Dictionary of Americanisms, 2nd ed. enlarged, Volume 19

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1859
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Contents

I
ix
II
3
III
19
IV
64
V
116
VI
137
VII
142
VIII
167
XIV
261
XV
290
XVI
300
XVII
309
XVIII
352
XIX
353
XX
377
XXI
470

IX
188
X
213
XI
220
XII
226
XIII
236
XXII
494
XXIII
497
XXIV
500
XXV
520

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Page 278 - In the discussions to which this interest has given rise, and in the arrangements by which they may terminate, the occasion has been judged proper for asserting as a principle in which the rights, and interests of the United States are involved, that the American continents, by the free and independent condition which they have assumed and maintain, are henceforth not to be considered as subjects for future colonization by any European powers.
Page xviii - Dictionary of Archaic and Provincial Words, Obsolete Phrases, Proverbs, and Ancient Customs, from the Reign of Edward I. 2 vols, 8vo, containing upwards of 1,000 pages, closely printed In double columns, cloth, a new and cheaper edition.
Page 449 - But it suddenly ceased some time before day ; and as they had no communication with any of the enemy's ships, they did not know whether the fort had surrendered, or the attack upon it been abandoned.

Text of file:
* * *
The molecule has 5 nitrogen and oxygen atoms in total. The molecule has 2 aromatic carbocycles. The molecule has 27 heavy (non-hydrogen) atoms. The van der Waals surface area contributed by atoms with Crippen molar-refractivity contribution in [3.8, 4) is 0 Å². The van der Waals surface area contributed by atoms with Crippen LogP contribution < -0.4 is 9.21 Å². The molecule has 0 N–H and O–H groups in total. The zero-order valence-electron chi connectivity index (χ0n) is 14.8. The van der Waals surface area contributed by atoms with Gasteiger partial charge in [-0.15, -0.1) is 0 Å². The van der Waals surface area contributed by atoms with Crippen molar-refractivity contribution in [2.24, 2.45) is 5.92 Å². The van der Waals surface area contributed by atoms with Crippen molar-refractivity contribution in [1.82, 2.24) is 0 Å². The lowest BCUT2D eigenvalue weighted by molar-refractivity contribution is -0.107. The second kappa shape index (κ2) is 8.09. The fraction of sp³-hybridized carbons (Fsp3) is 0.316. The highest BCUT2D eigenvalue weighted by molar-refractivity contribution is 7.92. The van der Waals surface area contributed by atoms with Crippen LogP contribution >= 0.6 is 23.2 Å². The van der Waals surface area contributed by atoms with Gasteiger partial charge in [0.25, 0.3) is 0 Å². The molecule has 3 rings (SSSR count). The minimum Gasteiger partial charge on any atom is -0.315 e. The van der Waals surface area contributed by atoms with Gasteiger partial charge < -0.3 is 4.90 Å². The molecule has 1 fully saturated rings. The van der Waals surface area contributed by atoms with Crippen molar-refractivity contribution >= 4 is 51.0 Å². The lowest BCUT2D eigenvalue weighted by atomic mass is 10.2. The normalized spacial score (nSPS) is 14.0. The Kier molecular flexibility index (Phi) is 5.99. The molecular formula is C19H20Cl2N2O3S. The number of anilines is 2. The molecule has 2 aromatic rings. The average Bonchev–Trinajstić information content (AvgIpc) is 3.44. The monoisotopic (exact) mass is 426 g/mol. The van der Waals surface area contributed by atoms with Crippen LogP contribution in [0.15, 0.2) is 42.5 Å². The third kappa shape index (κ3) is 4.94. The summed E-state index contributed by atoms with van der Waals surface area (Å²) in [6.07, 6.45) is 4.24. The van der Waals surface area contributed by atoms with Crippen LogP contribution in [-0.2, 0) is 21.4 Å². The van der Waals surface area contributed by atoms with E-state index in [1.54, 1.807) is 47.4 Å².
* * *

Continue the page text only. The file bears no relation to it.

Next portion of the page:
Page 27 - Then fill to-night, with hearts as light, To loves as gay and fleeting As bubbles that swim on the beaker's brim, And break on the lips while meeting.
Page 450 - O say, can you see, by the dawn's early light, What so proudly we hailed at the twilight's last gleaming? Whose broad stripes and bright stars, through the perilous fight, O'er the ramparts we watched, were so gallantly streaming! And the rockets...
Page 70 - He has waged cruel war against human nature itself, violating its most sacred rights of life and liberty in the persons of a distant people who never offended him, captivating and carrying them into slavery in another hemisphere, or to incur miserable death in their transportation thither.
Page 297 - Here every portion of our country finds the most commanding motives for carefully guarding and preserving the Union of the whole. The North, in an unrestrained...
Page 282 - ... and richness, and power, and blessing; that they had apostles, prophets, pastors, teachers, and evangelists ; the same order, the same priesthood, the same ordinances, gifts, powers, and blessing, as was enjoyed on the eastern continent ; that the people were cut off...
Page 282 - ... enjoyed on the eastern continent ; that the people were cut off" in consequence of their transgressions; that the last of their prophets who existed among them was commanded to write an abridgment of their prophecies, history...
Page 415 - Orleans become marts for legitimate merchandise alone, or else the rye-fields and wheat-fields of Massachusetts and New York must again be surrendered by their farmers to slave culture and to the production of slaves, and Boston and New York become once more markets for trade in the bodies and souls of men.

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